This is immediately clear when you ask how Proton can be comparable.  They payload is 23,000 vs 22,800, or about 1% more.  But the cost is more than 1% higher.  So at least one of the numbers must be wrong, and it's SpaceX.

The SpaceX price is likely only for missions with recoverable boosters.

Online oldAtlas_Eguy

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Re: When will F9/F9H be retired?
« Reply #147 on: 08/20/2017 04:00 PM »
There is also a table on page 50/51 of new entrants. This table includes FH. But it also includes all the others in development. An interesting item is that except for the XS-1 the price per flight of the government LVs such as SLS and others are all TBD. This is a government GAO report and these are government LV programs. If they have no idea of how much it will cost per flight that is a bad thing.

The SpaceX price is for a new booster. The recovery or even if it is expendable flight is not at this time the determiner for flight price.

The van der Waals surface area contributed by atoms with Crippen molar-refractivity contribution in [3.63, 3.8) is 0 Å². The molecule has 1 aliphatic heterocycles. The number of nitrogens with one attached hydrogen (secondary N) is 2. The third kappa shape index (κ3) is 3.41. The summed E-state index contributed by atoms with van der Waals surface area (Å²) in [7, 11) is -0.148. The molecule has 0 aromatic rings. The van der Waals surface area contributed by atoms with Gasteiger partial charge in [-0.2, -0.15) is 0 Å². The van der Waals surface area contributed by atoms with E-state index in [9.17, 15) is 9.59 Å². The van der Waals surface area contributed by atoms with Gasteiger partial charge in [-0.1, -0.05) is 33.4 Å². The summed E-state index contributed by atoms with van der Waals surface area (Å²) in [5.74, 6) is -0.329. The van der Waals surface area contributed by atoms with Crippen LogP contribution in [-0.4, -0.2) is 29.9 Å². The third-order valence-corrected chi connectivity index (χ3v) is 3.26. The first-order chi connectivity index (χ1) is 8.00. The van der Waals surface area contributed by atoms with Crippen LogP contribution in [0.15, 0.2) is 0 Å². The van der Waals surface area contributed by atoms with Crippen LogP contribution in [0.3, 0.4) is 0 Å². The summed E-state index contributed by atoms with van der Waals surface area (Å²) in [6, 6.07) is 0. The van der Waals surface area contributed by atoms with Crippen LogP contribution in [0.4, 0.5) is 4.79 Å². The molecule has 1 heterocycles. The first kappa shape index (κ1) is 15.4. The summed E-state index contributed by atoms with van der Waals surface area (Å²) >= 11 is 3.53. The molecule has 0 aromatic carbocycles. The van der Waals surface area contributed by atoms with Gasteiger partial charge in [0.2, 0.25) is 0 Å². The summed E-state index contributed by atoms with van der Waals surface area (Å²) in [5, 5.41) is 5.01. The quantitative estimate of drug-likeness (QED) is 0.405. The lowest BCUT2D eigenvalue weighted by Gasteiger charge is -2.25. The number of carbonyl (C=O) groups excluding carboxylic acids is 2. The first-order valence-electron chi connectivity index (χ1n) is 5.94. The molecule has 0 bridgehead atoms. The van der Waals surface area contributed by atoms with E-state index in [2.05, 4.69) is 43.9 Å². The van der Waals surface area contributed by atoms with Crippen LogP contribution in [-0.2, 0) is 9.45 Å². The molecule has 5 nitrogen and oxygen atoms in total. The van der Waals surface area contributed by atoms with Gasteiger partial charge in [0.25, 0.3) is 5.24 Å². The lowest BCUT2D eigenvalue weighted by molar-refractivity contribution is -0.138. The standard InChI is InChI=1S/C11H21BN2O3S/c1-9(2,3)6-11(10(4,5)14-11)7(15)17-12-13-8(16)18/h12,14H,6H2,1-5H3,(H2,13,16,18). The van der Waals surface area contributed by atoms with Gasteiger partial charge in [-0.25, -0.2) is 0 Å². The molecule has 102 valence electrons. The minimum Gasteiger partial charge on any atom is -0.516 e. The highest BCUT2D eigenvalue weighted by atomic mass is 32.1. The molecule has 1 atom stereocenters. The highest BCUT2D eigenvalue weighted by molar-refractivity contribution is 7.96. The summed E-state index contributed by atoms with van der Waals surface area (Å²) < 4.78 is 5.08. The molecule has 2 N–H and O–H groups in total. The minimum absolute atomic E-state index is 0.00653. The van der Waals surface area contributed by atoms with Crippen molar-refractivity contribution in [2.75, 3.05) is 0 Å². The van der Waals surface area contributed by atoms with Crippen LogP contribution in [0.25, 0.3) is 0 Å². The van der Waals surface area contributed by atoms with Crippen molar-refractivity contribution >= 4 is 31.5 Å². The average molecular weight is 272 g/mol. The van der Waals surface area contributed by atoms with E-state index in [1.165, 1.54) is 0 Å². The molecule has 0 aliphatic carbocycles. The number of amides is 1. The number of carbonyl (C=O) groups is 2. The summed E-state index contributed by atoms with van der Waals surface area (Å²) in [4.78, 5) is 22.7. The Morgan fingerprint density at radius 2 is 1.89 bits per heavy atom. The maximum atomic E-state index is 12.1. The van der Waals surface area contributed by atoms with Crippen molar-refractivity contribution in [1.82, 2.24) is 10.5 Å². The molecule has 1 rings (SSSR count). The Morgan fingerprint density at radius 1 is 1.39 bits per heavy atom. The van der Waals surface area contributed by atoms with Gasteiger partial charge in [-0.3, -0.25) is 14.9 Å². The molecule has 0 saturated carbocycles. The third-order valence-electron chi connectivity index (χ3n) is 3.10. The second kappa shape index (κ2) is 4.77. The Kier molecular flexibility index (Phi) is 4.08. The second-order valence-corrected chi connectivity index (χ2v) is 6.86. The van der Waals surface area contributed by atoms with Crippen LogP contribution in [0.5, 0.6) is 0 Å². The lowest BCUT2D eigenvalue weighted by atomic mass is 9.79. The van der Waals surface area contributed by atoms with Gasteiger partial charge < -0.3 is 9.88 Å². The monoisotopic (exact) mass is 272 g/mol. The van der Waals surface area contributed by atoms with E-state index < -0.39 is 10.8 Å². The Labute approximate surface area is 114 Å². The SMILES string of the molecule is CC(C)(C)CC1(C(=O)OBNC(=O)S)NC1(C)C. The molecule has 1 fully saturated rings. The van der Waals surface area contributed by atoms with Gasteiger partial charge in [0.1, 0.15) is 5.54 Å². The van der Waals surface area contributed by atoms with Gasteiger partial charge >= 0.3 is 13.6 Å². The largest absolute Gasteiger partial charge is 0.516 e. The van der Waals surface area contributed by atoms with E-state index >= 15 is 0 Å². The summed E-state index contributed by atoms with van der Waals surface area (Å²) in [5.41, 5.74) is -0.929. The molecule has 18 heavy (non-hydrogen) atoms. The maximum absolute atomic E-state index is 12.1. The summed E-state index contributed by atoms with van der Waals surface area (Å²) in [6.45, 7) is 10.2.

[added:]
Note these tables are all specifying the commercial market prices for the LV's. The possible reason for TBD's or unknown values is that there is no effort to market the LV in the commercial  launch market or the provider is not sufficiently mature with their design to offer a stable price estimate.
« Last Edit: 08/20/2017 04:52 PM by oldAtlas_Eguy »

Offline ZachF

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Re: When will F9/F9H be retired?
« Reply #148 on: 08/20/2017 06:59 PM »
Looking at that table it looks like Falcon 9's GTO price/kg (If we use the 6761kg Intelsat 35e) beats most other LV's LEO prices...

Offline envy887

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Re: When will F9/F9H be retired?